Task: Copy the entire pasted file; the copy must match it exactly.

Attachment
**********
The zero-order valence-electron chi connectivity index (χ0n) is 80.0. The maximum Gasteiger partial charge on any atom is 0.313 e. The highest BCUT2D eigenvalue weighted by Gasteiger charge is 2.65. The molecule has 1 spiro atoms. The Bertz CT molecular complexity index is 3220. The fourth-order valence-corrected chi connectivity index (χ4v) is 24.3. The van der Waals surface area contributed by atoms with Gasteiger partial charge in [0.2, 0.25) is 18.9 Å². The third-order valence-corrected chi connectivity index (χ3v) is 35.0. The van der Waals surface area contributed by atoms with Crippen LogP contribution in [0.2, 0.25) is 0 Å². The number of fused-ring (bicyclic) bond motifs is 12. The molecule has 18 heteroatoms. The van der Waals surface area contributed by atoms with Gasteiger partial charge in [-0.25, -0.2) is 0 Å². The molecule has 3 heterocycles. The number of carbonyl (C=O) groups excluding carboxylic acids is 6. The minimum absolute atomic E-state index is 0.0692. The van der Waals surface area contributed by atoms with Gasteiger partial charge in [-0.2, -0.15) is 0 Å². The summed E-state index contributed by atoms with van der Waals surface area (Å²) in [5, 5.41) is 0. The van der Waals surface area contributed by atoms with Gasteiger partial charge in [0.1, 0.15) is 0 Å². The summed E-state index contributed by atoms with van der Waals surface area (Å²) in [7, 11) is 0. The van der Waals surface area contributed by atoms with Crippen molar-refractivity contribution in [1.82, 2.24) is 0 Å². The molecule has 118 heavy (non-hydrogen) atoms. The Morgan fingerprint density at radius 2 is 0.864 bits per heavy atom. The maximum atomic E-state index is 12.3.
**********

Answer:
The zero-order valence-electron chi connectivity index (χ0n) is 80.0. The maximum Gasteiger partial charge on any atom is 0.313 e. The highest BCUT2D eigenvalue weighted by Gasteiger charge is 2.65. The molecule has 1 spiro atoms. The Bertz CT molecular complexity index is 3220. The fourth-order valence-corrected chi connectivity index (χ4v) is 24.3. The van der Waals surface area contributed by atoms with Gasteiger partial charge in [0.2, 0.25) is 18.9 Å². The third-order valence-corrected chi connectivity index (χ3v) is 35.0. The van der Waals surface area contributed by atoms with Crippen LogP contribution in [0.2, 0.25) is 0 Å². The number of fused-ring (bicyclic) bond motifs is 12. The molecule has 18 heteroatoms. The van der Waals surface area contributed by atoms with Gasteiger partial charge in [-0.25, -0.2) is 0 Å². The molecule has 3 heterocycles. The number of carbonyl (C=O) groups excluding carboxylic acids is 6. The minimum absolute atomic E-state index is 0.0692. The van der Waals surface area contributed by atoms with Gasteiger partial charge in [-0.2, -0.15) is 0 Å². The summed E-state index contributed by atoms with van der Waals surface area (Å²) in [5, 5.41) is 0. The van der Waals surface area contributed by atoms with Gasteiger partial charge in [0.1, 0.15) is 0 Å². The summed E-state index contributed by atoms with van der Waals surface area (Å²) in [7, 11) is 0. The van der Waals surface area contributed by atoms with Crippen molar-refractivity contribution in [1.82, 2.24) is 0 Å². The molecule has 118 heavy (non-hydrogen) atoms. The Morgan fingerprint density at radius 2 is 0.864 bits per heavy atom. The maximum atomic E-state index is 12.3.